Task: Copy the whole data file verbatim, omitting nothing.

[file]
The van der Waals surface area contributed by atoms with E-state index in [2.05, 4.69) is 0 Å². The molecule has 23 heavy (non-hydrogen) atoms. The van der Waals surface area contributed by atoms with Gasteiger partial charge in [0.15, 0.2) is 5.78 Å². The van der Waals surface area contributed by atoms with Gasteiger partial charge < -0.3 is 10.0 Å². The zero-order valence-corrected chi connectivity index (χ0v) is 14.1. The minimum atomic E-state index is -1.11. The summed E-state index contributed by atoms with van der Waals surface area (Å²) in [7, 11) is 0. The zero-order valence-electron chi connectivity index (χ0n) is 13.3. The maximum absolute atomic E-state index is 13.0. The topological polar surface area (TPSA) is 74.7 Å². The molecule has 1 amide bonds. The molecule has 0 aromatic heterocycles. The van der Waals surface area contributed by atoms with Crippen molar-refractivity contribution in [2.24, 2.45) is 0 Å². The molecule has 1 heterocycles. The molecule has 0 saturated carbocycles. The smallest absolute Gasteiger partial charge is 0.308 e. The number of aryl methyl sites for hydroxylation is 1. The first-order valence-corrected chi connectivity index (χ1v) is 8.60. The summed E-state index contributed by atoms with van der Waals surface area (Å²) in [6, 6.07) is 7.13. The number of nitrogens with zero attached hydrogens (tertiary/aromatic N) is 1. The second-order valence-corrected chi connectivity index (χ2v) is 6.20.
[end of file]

The van der Waals surface area contributed by atoms with E-state index in [2.05, 4.69) is 0 Å². The molecule has 23 heavy (non-hydrogen) atoms. The van der Waals surface area contributed by atoms with Gasteiger partial charge in [0.15, 0.2) is 5.78 Å². The van der Waals surface area contributed by atoms with Gasteiger partial charge < -0.3 is 10.0 Å². The zero-order valence-corrected chi connectivity index (χ0v) is 14.1. The minimum atomic E-state index is -1.11. The summed E-state index contributed by atoms with van der Waals surface area (Å²) in [7, 11) is 0. The zero-order valence-electron chi connectivity index (χ0n) is 13.3. The maximum absolute atomic E-state index is 13.0. The topological polar surface area (TPSA) is 74.7 Å². The molecule has 1 amide bonds. The molecule has 0 aromatic heterocycles. The van der Waals surface area contributed by atoms with Crippen molar-refractivity contribution in [2.24, 2.45) is 0 Å². The molecule has 1 heterocycles. The molecule has 0 saturated carbocycles. The smallest absolute Gasteiger partial charge is 0.308 e. The number of aryl methyl sites for hydroxylation is 1. The first-order valence-corrected chi connectivity index (χ1v) is 8.60. The summed E-state index contributed by atoms with van der Waals surface area (Å²) in [6, 6.07) is 7.13. The number of nitrogens with zero attached hydrogens (tertiary/aromatic N) is 1. The second-order valence-corrected chi connectivity index (χ2v) is 6.20.